Asian carriers plotting new course

Premium carriers like SIA are among the most affected by the economic headwinds, because of their heavy reliance on top-paying passengers.

Premium airlines in Asia are rethinking their strategies and slashing costs as high fuel prices, global economic uncertainty and pressure from Middle Eastern and budget carriers squeeze profits.

Singapore Airlines (SIA) last Wednesday reported that its net profit for the financial year ended in March tumbled 69 per cent to S$336 million, weighed down by a rare loss in the fourth quarter.

It was only SIA's third quarterly loss in its 40-year history of uninterrupted full-year profit. The first took place during the Sars health scare in 2003, and the second during the global financial crisis in 2009.

SIA's Asian rival, Cathay Pacific of Hong Kong, has warned shareholders that its first-half results, due out in August, are "expected to be disappointing", on the heels of a 61 per cent net- profit fall last year.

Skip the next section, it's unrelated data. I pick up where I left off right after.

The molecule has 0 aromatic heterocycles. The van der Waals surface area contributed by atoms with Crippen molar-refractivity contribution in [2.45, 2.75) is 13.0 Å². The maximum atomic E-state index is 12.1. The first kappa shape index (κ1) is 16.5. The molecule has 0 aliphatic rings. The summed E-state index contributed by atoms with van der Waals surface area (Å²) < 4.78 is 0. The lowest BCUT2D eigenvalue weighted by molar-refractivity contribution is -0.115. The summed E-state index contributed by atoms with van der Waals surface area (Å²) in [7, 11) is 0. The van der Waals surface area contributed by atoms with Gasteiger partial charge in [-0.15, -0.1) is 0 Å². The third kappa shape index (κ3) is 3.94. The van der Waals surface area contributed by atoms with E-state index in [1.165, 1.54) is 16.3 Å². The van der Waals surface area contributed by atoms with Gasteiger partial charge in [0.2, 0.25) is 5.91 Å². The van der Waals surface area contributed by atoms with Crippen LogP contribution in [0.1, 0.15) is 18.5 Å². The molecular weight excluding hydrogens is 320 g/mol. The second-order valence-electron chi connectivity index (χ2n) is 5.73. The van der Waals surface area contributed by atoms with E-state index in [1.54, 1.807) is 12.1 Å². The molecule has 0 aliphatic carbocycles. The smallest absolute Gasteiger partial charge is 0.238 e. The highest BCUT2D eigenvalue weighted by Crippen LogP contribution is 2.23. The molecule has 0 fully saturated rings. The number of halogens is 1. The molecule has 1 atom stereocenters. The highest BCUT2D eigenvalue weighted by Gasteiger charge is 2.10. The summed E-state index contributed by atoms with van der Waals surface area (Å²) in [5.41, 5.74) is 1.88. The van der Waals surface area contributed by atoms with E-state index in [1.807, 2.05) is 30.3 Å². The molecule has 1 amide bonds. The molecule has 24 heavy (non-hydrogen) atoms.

Both carriers are looking for more opportunities in Asia, the world's fast-growing aviation market, as long-haul operations take a hit from the European debt crisis and the patchy United States recovery.

Australian flag carrier Qantas is also attempting to refocus on Asia as part of its strategy to revitalise its loss-making international business.

"This is not just a Cathay Pacific problem," chief executive John Slosar said in a statement to the Hong Kong stock exchange.

"It is clearly an industry-wide issue, and continued high fuel prices, in particular, are hitting airlines hard across the globe," he said, calling for "concerted action" to address the volatile environment.

SIA's performance is regarded as an indicator of industry trends, and its reliance on business- and first-class passengers to generate high margins is now being called into question.

Premium carriers, such as SIA and Cathay, are among the most affected by the economic headwinds, because of their heavy reliance on top-paying passengers, who can account for more than 50 per cent of revenues, analysts said.

Some analysts say SIA has not been quick enough to seize opportunities at the lower end of the market.

"While SIA's current slump is more a result of tough economic conditions and external factors, they are also...paying the price for standing still," the Sydney-based Centre for Aviation consultancy said in a report.

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